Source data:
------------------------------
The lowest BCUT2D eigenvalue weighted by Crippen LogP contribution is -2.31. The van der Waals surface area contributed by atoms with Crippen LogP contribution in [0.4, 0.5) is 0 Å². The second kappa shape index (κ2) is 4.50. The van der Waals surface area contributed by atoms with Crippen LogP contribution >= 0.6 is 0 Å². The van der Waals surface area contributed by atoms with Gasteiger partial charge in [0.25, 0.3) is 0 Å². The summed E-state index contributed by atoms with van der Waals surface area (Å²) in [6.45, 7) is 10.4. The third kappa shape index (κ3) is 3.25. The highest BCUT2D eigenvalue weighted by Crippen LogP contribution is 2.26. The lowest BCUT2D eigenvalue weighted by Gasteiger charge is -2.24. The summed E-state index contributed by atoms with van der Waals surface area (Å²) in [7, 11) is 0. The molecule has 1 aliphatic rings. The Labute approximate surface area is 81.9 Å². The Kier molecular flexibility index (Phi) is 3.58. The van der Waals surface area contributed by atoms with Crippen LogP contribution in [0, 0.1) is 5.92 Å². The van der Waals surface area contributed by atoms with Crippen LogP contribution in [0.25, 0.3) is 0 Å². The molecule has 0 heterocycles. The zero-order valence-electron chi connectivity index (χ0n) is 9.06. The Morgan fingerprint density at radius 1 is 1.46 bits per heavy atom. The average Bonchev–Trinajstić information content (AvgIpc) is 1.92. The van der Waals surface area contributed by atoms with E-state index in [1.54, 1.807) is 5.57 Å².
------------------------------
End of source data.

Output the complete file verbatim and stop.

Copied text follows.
The lowest BCUT2D eigenvalue weighted by Crippen LogP contribution is -2.31. The van der Waals surface area contributed by atoms with Crippen LogP contribution in [0.4, 0.5) is 0 Å². The second kappa shape index (κ2) is 4.50. The van der Waals surface area contributed by atoms with Crippen LogP contribution >= 0.6 is 0 Å². The van der Waals surface area contributed by atoms with Gasteiger partial charge in [0.25, 0.3) is 0 Å². The summed E-state index contributed by atoms with van der Waals surface area (Å²) in [6.45, 7) is 10.4. The third kappa shape index (κ3) is 3.25. The highest BCUT2D eigenvalue weighted by Crippen LogP contribution is 2.26. The lowest BCUT2D eigenvalue weighted by Gasteiger charge is -2.24. The summed E-state index contributed by atoms with van der Waals surface area (Å²) in [7, 11) is 0. The molecule has 1 aliphatic rings. The Labute approximate surface area is 81.9 Å². The Kier molecular flexibility index (Phi) is 3.58. The van der Waals surface area contributed by atoms with Crippen LogP contribution in [0, 0.1) is 5.92 Å². The van der Waals surface area contributed by atoms with Crippen LogP contribution in [0.25, 0.3) is 0 Å². The molecule has 0 heterocycles. The zero-order valence-electron chi connectivity index (χ0n) is 9.06. The Morgan fingerprint density at radius 1 is 1.46 bits per heavy atom. The average Bonchev–Trinajstić information content (AvgIpc) is 1.92. The van der Waals surface area contributed by atoms with E-state index in [1.54, 1.807) is 5.57 Å².